Monthly Archives: February 2009

Interesting Links – February 28, 2009

Arminian Theologian Roger Olson chimes in on the NeoReformed. Olson states that “It’s time for evangelicalism’s leaders to stand up and say no–not to Calvinism but to those evangelical Calvinists who are causing trouble in the evangelical camp by blatantly misrepresenting other evangelicals’ beliefs and by implying, if not asserting, that their theology is the only authentic evangelical theology.”

The 2009 Yearbook of American and Canadian Churches reports that attendance is down for the majority of American denominations. While the liberal mainline churches have been declining for years, several more conservative denominations have recently joined the club, including the Southern Baptists and the Missouri Lutherans. Catholics have seen a decline, partially offset by immigration. Orthodox groups bucking the trend include: The Assemblies of God and The Church of God (Cleveland).

James Dobson resigns as chairman of Focus on the Family, however, he intends to keep a prominent role at the organization. Dobson is 72 years old.

Senator Brownback questions if Pelosi and Kennedy are real Catholics, due to their promotion of abortion.

“Lutherans adore Martin Luther. Methodist hearts are strangely warmed by John Wesley. Anglicans even have a sardonic fondness for Henry VIII. But Presbyterians are uncertain about John Calvin and his legacy,” writes Joseph D. Small, director of the Presbyterian Church (U.S.A.)’s Office of Theology Worship and Education.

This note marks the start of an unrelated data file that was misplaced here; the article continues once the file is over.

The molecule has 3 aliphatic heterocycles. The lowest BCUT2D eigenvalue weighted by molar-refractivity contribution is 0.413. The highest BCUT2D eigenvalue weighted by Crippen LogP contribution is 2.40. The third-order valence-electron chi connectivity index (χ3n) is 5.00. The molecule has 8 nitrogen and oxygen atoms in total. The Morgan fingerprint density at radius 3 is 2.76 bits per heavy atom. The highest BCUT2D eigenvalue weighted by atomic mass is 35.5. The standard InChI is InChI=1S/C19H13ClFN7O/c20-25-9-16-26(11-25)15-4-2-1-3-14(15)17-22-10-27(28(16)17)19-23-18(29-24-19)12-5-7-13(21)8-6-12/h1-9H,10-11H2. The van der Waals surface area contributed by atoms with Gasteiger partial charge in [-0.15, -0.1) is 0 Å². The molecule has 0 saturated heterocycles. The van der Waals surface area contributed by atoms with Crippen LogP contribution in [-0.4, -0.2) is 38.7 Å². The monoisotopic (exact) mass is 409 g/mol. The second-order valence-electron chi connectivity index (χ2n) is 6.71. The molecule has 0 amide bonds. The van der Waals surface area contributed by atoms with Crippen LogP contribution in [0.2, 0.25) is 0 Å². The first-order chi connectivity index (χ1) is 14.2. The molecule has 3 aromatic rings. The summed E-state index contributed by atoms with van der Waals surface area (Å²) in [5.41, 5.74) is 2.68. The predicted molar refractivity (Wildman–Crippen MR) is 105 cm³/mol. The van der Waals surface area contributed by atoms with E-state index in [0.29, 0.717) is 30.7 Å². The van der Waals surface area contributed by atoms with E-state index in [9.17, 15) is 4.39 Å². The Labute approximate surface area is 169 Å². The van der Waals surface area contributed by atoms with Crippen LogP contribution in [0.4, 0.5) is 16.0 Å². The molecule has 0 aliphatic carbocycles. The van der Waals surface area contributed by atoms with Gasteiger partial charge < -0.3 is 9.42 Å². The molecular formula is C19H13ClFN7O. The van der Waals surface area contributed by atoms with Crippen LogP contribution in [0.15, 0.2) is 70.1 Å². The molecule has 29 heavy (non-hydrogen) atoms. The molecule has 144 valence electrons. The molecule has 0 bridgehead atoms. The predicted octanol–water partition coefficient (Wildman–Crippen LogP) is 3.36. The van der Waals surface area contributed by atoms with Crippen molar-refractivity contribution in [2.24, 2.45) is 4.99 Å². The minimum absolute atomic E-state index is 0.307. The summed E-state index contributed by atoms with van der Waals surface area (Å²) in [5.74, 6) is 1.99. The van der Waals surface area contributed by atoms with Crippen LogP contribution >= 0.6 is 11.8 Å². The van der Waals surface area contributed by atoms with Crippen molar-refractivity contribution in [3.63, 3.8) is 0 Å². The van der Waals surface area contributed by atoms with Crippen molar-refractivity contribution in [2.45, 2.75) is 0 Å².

Shameless plug: Check out my new site ArminianBooks.com

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Audio Link: Dennis McCallum on Romans 9

Here is a link to a good mp3 presentation on Romans 9, by Dennis McCallum: Romans 9 – God’s Soveriegnty. There is also a You-Tube video of the same presentation which can be found here.

HT: Brennon Hartshorn

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Interesting Links – February 21, 2009

I’m going to start a series of posting links that interest me. The plan is to do it once a week. I’m borrowing the concept from Lee Shelton at the Contemporary Calvinist. Lee has a great knack for finding things – even if he is Reformed. :)

Scot McKnight has a two part series on the “NeoReformed” – his term for “those who are obsessed with God’s holiness and grace and have not learned that grace makes people gracious.” Part1, Part2.

The Superbowl Commercial by Catholic Vote that NBC refused to air.

Ken Schenck interviews Peter Ens about attending a Nazarene church. Enns discusses some differences that he has observed between the Reformed and Wesleyan traditions, noting that in his experience the Reformed focus on “comprehensive theological precision”, while Wesleyans are more interested in “worship and maturity in Christian character”.